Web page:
“While Wells gives the actors enough room to do some very strong work in the film, he’s not really doing anything to support or elevate the material. It’s like he thinks his main job is to just get out of the way, and as a result, the entire film feels to me like a pulled punch.”

Kate Erbland, Film School Rejects
Crisp, cracking, and increasingly more bruising with each passing minute, August: Osage County is an actor’s movie about a distressing series of events that still manages to be accessible and amusing.”

Matt Goldberg, Collider
“‘August: Osage County’ is a big movie filled with big emotions from big characters played with big performances. Subtlety is not the film’s strong suit, but the performances make the characters come alive in such a way that you feel some sympathy for each of the Weston family members.”


Barbara Chai, Wall Street Journal
“‘August: Osage County.’ Julia Roberts rages. Benedict Cumberbatch sings. Meryl Streep Meryl Streeps.”

Erik Davis, Movies.com
“AUGUST: OSAGE COUNTY is fantastic. One of the best dysfunctional family movies I’ve ever seen. Streep owns it, but Julia steals it.”

James Rocchi, MSN
“Just walked out of AUGUST: OSAGE COUNTY, or, UNENDURABLE FESTIVAL OF ACCENTED SHOUTIN’. A load of hollerin’ and fury, signifying nothing. And by ‘Nothing,’ I mean ‘Potential Oscar Nominations for Overacting.'”

Anthony Breznican, Entertainment Weekly
I admired work of Julianne Nicholson and Benedict Cumberbatch in August: Osage County. Would have preferred a movie about their characters.”

Devil’s Knot
Category: Special Presentations
Director: Atom Egoyan
Starring: Colin Firth, Reese Witherspoon, Dane DeHaan, Mireille Enos, Bruce Greenwood, Elias Koteas, Stephen Moyer, Alessandro Nivola, Amy Ryan
Synopsis: “Atom Egoyan dramatizes the fallout from the notorious 1993 West Memphis murders, focusing on the grieving mother (Reese Witherspoon) of one of the murdered boys as she grows increasingly troubled by the lynch-mob fever that grips the town.”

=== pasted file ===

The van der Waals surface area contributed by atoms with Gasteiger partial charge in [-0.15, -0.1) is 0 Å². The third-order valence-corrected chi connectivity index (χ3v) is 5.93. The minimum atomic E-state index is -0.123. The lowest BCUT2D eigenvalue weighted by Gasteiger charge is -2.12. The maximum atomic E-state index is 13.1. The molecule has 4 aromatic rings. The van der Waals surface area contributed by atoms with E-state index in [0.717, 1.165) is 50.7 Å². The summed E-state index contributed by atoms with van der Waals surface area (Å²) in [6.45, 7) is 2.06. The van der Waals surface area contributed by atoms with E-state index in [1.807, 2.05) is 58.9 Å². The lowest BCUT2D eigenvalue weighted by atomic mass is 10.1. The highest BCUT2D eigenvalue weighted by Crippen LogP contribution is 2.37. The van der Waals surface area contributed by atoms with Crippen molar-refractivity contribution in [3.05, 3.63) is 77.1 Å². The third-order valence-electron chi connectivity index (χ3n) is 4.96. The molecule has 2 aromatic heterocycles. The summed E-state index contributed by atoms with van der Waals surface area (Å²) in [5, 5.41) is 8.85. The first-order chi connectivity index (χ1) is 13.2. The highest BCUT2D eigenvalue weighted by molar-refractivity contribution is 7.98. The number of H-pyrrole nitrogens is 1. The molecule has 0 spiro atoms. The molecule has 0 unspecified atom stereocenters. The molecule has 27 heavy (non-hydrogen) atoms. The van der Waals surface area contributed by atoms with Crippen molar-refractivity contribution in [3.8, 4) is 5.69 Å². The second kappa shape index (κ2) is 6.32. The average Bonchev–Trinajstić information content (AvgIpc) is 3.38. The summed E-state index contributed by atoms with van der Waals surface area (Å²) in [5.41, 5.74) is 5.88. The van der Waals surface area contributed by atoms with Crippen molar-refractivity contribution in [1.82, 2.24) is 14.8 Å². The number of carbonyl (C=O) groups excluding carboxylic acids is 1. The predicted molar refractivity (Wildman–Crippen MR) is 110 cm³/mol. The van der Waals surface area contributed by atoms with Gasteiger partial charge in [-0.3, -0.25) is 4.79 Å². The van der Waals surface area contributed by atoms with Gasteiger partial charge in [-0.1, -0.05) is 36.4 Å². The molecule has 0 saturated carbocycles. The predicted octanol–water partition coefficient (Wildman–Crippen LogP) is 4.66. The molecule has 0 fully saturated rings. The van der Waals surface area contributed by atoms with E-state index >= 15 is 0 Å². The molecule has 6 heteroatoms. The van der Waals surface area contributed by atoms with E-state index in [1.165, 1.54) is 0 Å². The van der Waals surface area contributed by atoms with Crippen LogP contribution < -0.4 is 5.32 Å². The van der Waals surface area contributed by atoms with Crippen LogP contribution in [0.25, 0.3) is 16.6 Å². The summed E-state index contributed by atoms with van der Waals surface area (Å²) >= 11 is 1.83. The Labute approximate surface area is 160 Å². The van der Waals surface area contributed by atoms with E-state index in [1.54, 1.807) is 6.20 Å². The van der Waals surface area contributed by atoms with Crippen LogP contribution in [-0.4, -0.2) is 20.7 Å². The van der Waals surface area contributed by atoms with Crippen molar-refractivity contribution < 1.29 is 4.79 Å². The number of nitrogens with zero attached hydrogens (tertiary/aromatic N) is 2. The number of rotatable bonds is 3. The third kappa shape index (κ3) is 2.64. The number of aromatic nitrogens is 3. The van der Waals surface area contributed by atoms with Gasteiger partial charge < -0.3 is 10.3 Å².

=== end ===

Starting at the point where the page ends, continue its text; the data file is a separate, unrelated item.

Scott Foundas, Variety
Perhaps because he was concerned about sensationalizing the material, Egoyan overcompensates by keeping the drama on a too-low boil throughout, a mood further enhanced by Mychael Danna’s persistent, trance-like score.”

Ben Kenigsberg, The AV Club
Considering how much actual footage the movie had to work from, the most shocking thing about Devil’s Knot is how cruddy it looks. Grungy, cluttered homes have been replaced with posh suburban sets. The TV-movie aesthetics extend to the casting, with glamorous actors playing parts they can’t hope to imbue with the vividness and intensity we’ve seen in the non-fiction films.”

Jason Gorber, Twitch
There’s one standout element of the film, and that’s Kevin Durand…This large character actor has slowly become a kind of talisman in films in which he appears, a standout character actor that seems to rise above the parts that he’s given.”

Leora Heilbronn, Ioncinema
Screenwriters Paul Harris Boardman (also acting as one of the producers of the film) and Scott Derrickson give each character a laughable one-dimensional persona and the ensemble often seem lifeless as a result. Firth spends the entirety of the film with hollowed eyes dejectedly posing in his dark designer suits, as if auditioning for ‘A Single Man 2.'”


Jordan Cronk, Little White Lies
“DEVIL’S KNOT (Egoyan): This seems like perfect material for Egoyan, but this is just flagrantly clumsy filmmaking. Embarrassing. D-“

Stephen Whitty, The Star-Ledger
“Is there anything left to say about West Memphis 3 after four docs? Middling docudrama ‘Devil’s Knot’ answers…No.”

Monika Bartyzel, The Week
“Still trying to understand how the director of SWEET HEREAFTER made another overview of basic WM3 facts.”

Noel Murray, The Dissolve
“DEVIL’S KNOT: Even if WM3 story weren’t already well-covered Atom Egoyan’s dramatization would seem stilted, diffuse. A few great shots tho.”

[For an updated list of grade averages, you can visit our TIFF Cheat Sheet here. And as always, for all the latest grades (festival or otherwise), be sure to visit the Criticwire homepage.]